While there are some risk factors you can’t control such as age, gender, heredity, and race, people can significantly mitigate their risk for heart disease by making healthy lifestyle choices. With its campaign, NCMA Cardiology hopes to reach as many people as possible and to cause them to stop and think about their hearts when making health-related choices. NCMA cardiologists have identified seven interrelated goals that will help people reduce their risk for heart disease. In essence, the “Be Heart Smart” campaign is about (1) managing diet and weight, (2) exercising regularly, (3) quitting smoking, (4) reducing stress, (5) keeping blood pressure in the healthy range, (6) managing cholesterol levels, and (7) controlling blood sugar.

First and foremost, managing diet and weight is the most important step towards minimizing one’s risk of heart disease. NCMA Cardiology strives to redefine the meaning of ‘diet’ in popular culture. One’s diet encompasses everything he or she ingests over a lifetime. Alternatively, when one ‘goes on a diet,’ this most likely means the dieter is resisting the foods that he or she prefers to eat for a set period of time for the sake of losing weight. This type of dieting is not an effective way to sustain weight loss, as once the diet ends, the person rewards themselves with the unhealthy foods they resisted while dieting. To truly have a healthy diet, NCMA cardiologists recommend eating smaller portions at meals, and snacking on vegetables and fiber-rich whole grains during the day. Allow yourself to indulge in high-fat, and high-sugar foods, but don’t overdo it. Your diet does not have an end-date.

While obesity poses one of the most serious threats to heart health, you don’t have to be obese to have an increased risk of heart disease due to a poor diet. Everyone’s body processes food differently. Although it is unlikely, some people can appear slim and fit while sustaining themselves on potato chips and soda pop. This does not change the fact that these people are increasing their risk for heart disease through their diets. What foods are really the best for your heart? Recent studies have shown that the “Mediterranean diet” can reduce the risk heart disease by about 20% in both men and women.

“Just taking a walk in the morning or the evening will put you on your way to better heart health.”

After maintaining a healthy diet, exercising regularly is the next most important step towards reducing hearth health. Not only will living a sedentary lifestyle reduce muscle strength and endurance, it will also contribute to metabolic problems such as high blood sugar and cholesterol. Much scientific research has gone into how much exercise is enough, and today’s leading experts recommend getting at least 60 minutes of continuous, moderate aerobic exercise each day of the week. NCMA cardiologists recognize that this recommendation is more than what many Americans are willing to do or have time for, so they level with patients and tell them the raw facts—true up until the extreme, the more cardiovascular exercise people get everyday, the more they reduce their risk for heart disease. While 60 minutes a day brings about excellent health benefits, even just 20 to 30 minutes of continuous, moderate aerobic exercise five days a week has been shown to reduce the risk for heart disease by 30-50%. Just taking a walk in the morning or the evening will put you on your way to better heart health.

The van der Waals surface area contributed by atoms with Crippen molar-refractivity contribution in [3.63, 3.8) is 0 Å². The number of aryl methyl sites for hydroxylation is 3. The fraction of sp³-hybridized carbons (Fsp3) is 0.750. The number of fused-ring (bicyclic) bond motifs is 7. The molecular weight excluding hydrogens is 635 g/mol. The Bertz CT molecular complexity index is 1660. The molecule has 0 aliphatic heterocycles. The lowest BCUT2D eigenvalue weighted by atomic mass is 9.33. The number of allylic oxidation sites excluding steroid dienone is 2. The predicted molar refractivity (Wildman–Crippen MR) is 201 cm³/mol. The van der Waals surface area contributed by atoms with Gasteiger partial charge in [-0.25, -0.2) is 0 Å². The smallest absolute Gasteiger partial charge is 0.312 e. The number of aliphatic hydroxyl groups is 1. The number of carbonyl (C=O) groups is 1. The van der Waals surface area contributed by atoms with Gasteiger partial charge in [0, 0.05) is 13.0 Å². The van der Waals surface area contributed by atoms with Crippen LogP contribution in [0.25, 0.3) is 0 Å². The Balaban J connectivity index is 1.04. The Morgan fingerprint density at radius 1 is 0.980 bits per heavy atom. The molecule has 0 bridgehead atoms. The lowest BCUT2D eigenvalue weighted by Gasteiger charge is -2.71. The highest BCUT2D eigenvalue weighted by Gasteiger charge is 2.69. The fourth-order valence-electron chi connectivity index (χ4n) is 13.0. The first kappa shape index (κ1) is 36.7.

It shouldn’t come as a surprise to anyone that smoking dramatically increases your risk of cardiovascular heart disease. Like it says on every cigarette box today, smoking causes heart disease. Smoking accelerates the progression of heart disease in people predisposed to having it, and drastically increases the chances of it developing in people who would otherwise be at a very low risk. In conjunction with the Northern California Center of Well-Being, NCMA offers smoking cessation classes. Even if you aren’t ready to quit, it is important to talk to your NCMA physician about your smoking habit so that he or she may provide you with all of the resources, clinics and classes offered through NCMA.

When it comes to reducing stress, it is important to clarify what kind of stress is most necessary to reduce for the sake of improving heart health. Reducing physical stress such as exercise, for example, should not be thought of as an effective means to reduce one’s risk of heart disease. Emotional stress, such as work-related, relationship, and financial stresses, has long been suspected and recently confirmed to increase one’s risk for heart disease. These types of stresses, however unpleasant or dangerous, cannot always be avoided. Reducing stress, therefore, is ultimately about finding ways to relax when confronted with stressful situations. No two people will ever react to the same type of stress the same way, so it is also important for individuals to determine the stresses that affect them most. Avoid them when you can, and find relief through deep breaths and communal support when you can’t. Include your doctor in conversations about your stress levels for further feedback and advice.